During the middle Cretaceous, around 100 million years ago, North America was near its current location, but it would have looked much different. Where today we would see the Midwest, 100 million years ago there was a shallow sea from the Arctic to the Gulf of Mexico. There are several reasons for this. First, North America was much lower in elevation at this time. The Rocky Mountains would not be pushed up until the end of the Cretaceous, so the entire midsection of the continent was much closer to sea level. Second, there were no extensive ice caps to trap water, so sea level was higher. However, these two factors together wouldn’t be enough to submerge the interior of the continent. A third factor makes up the difference: the world’s ocean basins were shallower. Most of the oceanic crust at this time was young, warm, and relatively buoyant, having been formed at a rapid pace as plates “rushed” apart with the breakup of the supercontinent Pangea. What happened next is simple: If you raise the floor of a basin but don’t change the amount of water, the water has to go somewhere, in this case onto the shallow parts of the continents.
Western Interior Seaway
Eventually the shallow sea in North America (the “Western Interior Seaway”) would spread as far west as central Utah, but about 100 million years ago it was only as far west as roughly the Front Range of Colorado. Where today there are mountains, there was then a coastal plain leading to the seashore. From Colorado to New Mexico, the coastal strip sediment was trampled by dinosaurs. Was this because it offered a convenient north–south route that could be easily followed? Were they migrating herds, as some scientists have suggested from places where trackways appear to be parallel? Or were dinosaurs just very abundant and only this track-bearing area was preserved at this time? Behavior doesn’t fossilize well, and rock preservation and exposure are inconvenient—it’s hard to be certain!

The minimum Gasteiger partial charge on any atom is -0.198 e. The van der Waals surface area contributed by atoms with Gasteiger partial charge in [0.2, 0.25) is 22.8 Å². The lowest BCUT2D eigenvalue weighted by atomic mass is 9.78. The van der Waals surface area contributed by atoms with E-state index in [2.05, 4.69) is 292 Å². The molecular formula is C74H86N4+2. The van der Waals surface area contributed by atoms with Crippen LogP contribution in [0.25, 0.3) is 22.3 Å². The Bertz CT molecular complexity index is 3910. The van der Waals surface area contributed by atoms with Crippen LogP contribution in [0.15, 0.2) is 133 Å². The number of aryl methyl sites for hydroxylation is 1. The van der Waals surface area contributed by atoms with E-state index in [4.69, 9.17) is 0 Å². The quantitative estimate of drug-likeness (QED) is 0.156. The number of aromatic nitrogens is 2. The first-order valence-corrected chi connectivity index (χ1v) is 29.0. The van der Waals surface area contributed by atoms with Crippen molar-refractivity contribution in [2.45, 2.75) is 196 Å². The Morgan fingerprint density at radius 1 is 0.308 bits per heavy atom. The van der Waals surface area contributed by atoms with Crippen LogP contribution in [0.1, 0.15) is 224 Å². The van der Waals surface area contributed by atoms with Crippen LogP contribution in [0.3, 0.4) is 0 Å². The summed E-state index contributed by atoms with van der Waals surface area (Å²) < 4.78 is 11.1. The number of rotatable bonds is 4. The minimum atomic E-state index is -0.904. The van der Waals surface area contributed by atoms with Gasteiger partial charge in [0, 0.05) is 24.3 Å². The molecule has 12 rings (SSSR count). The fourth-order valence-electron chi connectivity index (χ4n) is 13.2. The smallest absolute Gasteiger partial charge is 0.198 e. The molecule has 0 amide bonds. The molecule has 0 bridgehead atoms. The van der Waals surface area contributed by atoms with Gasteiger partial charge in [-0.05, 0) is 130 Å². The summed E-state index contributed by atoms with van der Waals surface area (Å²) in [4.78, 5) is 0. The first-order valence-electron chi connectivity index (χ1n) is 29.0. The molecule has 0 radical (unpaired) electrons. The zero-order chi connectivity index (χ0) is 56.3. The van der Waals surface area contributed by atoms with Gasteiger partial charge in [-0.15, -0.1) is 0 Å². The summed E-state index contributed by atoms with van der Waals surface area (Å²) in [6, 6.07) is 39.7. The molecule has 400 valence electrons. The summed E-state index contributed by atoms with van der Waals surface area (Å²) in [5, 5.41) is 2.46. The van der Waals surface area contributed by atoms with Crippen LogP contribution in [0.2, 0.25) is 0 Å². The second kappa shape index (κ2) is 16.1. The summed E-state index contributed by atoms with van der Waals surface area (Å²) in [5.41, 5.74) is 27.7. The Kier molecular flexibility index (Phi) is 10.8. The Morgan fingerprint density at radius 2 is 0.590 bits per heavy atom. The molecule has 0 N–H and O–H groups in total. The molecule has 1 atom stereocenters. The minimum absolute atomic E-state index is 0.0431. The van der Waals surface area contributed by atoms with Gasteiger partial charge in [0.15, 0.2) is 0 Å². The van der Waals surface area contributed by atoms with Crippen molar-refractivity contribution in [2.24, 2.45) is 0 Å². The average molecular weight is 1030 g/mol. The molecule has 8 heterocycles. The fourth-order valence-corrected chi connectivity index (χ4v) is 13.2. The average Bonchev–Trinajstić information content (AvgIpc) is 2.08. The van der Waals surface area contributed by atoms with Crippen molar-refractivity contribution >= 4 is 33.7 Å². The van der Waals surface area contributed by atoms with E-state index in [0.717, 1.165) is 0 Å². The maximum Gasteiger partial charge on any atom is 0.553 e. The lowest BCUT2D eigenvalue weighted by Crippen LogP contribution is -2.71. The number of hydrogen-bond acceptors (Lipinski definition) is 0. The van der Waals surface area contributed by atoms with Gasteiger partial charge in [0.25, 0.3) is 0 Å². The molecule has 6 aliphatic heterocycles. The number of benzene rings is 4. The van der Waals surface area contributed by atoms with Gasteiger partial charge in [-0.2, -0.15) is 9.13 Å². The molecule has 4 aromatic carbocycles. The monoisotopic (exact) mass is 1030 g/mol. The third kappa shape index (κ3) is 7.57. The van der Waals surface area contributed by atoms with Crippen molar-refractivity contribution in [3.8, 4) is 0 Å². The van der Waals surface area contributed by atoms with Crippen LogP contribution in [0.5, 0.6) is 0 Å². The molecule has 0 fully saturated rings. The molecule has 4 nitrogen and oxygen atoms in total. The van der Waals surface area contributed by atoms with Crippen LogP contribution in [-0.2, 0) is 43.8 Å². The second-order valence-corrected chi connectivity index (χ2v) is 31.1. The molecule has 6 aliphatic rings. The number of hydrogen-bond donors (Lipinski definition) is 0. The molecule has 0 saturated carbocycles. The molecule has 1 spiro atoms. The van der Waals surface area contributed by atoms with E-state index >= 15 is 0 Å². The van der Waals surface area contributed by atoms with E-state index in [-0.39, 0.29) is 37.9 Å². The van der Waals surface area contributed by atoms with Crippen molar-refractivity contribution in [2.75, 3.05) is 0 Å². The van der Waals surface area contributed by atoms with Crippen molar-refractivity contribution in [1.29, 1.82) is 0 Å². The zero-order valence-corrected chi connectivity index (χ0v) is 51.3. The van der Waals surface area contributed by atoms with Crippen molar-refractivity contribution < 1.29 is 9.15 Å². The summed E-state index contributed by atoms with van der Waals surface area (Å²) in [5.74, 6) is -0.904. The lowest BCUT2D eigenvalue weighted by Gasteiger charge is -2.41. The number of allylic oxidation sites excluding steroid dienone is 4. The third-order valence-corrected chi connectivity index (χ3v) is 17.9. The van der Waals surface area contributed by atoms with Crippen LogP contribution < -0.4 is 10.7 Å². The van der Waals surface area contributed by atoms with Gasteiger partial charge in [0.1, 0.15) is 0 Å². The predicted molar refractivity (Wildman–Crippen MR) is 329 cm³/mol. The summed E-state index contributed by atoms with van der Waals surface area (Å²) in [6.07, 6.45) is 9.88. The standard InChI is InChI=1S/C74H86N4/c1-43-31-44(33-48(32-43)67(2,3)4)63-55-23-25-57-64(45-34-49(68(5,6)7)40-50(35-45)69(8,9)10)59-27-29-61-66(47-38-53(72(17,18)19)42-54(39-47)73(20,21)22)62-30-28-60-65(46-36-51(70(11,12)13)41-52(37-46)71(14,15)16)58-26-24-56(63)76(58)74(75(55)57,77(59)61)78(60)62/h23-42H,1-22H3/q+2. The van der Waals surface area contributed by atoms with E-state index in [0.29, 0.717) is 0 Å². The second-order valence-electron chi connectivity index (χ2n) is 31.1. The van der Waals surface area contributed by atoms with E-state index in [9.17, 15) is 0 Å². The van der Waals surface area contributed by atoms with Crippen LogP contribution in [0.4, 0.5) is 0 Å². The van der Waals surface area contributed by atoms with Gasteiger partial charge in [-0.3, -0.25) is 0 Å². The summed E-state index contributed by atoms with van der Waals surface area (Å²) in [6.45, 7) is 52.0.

The Track Makers
The majority of trackways were made by large herbivorous dinosaurs that usually walked on two legs (occasionally dropping onto all four) and had three toes per foot. They probably looked something like Iguanodon from slightly older rocks in Europe. A similar dinosaur, Eolambia, lived in Utah at about this time. Smaller three-toed tracks were probably made by small theropod dinosaurs. This was close to the time of Deinonychus, but Deinonychus and other dromaeosaurs would have left two-toed tracks, so these trackmakers would be something else, perhaps more like the ornithomimids or “ostrich-mimics”. Other, rarer, tracks were made by large theropods (perhaps something like the slightly older Acrocanthosaurus), ankylosaurs, pterosaurs, and crocodile relatives.
Visiting the Trackways
There are multiple trackway sites with as many as hundreds of tracks. Two of these sites are within National Natural Landmarks, both in Colorado: Dinosaur Ridge in the Morrison-Golden Fossil Area (Colorado), and Roxborough State Park (Colorado). Clayton Lake State Park (New Mexico) is another protected area with many tracks.
Site Index and Credits
Age of Dinosaurs (2021)
Text by Justin Tweet (AGI). Contributors: Vincent Santucci (GRD), Adam Marsh (PEFO), ReBecca Hunt-Foster (DINO), Don Corrick (BIBE). Project Lead / Web Development, Jim Wood (GRD).
Tweet, J.S. and V.L. Santucci. 2018. An Inventory of Non-Avian Dinosaurs from National Park Service Areas. in Lucas, S.G. and Sullivan, R.M., (eds.), Fossil Record 6. New Mexico Museum of Natural History and Science Bulletin 79: 703-730. https://irma.nps.gov/DataStore/Reference/Profile/2257153
Santucci, V.L., A. Marsh, W. Parker, D. Chure, and D. Corrick, 2018. “Age of Reptiles”: Uncovering the Mesozoic Fossil Record in three Intermountain national parks. IMR Crossroads. Spring 2018, p. 4-11. https://irma.nps.gov/DataStore/Reference/Profile/2253529
Last updated: July 8, 2022